In the instant case, because the petition has been pending for a lengthy period, the Court finds that the public's interest in expeditiously resolving this litigation and the Court's interest in managing the docket weigh in favor of dismissal. The third factor, risk of prejudice to respondents, also weighs in favor of dismissal, since a presumption of injury arises from the occurrence of unreasonable delay in prosecuting an action. Anderson v. Air West, 542 F.2d 522, 524 (9th Cir. 1976). The fourth factor -- public policy favoring disposition of cases on their merits -- is greatly outweighed by the factors in favor of dismissal discussed herein. Finally, a court's warning to a party that his failure to obey the court's order will result in dismissal satisfies the "consideration of alternatives" requirement. Ferdik v. Bonzelet, 963 F.2d at 1262; Malone, 833 at 132-33; Henderson, 779 F.2d at 1424. The Court's order requiring Petitioner to show cause stated that failure to follow the Court's order would result in dismissal of the petition. Thus, Petitioner had adequate warning that dismissal would result from his noncompliance with the Court's order.
III. Certificate of Appealability
Unless a circuit justice or judge issues a certificate of appealability, an appeal may not be taken to the court of appeals from the final order in a habeas proceeding in which the detention complained of arises out of process issued by a state court. 28 U.S.C. § 2253(c)(1)(A); Miller-El v. Cockrell, 537 U.S. 322, 336 (2003). A certificate of appealability may issue only if the applicant makes a substantial showing of the denial of a constitutional right. § 2253(c)(2). Under this standard, a petitioner must show that reasonable jurists could debate whether the petition should have been resolved in a different manner or that the issues presented were adequate to deserve encouragement to proceed further. Miller-El v. Cockrell, 537 U.S. at 336 (quoting Slack v. McDaniel, 529 U.S. 473, 484 (2000)). A certificate should issue if the Petitioner shows that jurists of reason would find it debatable whether the petition states a valid claim of the denial of a constitutional right and that jurists of reason would find it debatable whether the district court was correct in any procedural ruling. Slack v. McDaniel, 529 U.S. 473, 483-84 (2000). In determining this issue, a court conducts an overview of the claims in the habeas petition, generally assesses their merits, and determines whether the resolution was debatable among jurists of reason or wrong. Id. It is necessary for an applicant to show more than an absence of frivolity or the existence of mere good faith; however, it is not necessary for an applicant to show that the appeal will succeed. Miller-El v. Cockrell, 537 U.S. at 338.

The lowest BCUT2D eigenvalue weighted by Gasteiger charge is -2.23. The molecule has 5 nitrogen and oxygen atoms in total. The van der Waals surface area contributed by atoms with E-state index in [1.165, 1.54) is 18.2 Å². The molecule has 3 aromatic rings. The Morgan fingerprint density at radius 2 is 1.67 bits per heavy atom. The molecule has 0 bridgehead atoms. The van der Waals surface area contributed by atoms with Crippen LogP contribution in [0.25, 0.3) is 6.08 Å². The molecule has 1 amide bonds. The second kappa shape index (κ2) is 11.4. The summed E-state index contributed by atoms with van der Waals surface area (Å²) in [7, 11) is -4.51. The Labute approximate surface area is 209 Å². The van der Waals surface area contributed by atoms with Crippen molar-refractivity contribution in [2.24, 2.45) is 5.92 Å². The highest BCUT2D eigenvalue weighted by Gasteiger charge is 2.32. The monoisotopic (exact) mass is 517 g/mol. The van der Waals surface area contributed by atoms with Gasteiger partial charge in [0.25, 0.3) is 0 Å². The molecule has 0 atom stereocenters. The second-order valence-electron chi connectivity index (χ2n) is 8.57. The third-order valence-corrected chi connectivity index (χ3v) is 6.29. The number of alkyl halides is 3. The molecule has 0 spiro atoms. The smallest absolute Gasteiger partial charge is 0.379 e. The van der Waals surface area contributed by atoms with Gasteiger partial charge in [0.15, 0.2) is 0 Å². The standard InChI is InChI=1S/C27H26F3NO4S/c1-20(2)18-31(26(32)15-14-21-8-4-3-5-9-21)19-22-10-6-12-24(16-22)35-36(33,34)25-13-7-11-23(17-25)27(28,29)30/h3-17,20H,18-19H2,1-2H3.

A district court must issue or deny a certificate of appealability when it enters a final order adverse to the applicant. Rule 11(a) of the Rules Governing Section 2254 Cases.
Here, it does not appear that reasonable jurists could debate whether the petition should have been resolved in a different manner. Petitioner has not made a substantial showing of the denial of a constitutional right. Accordingly, ...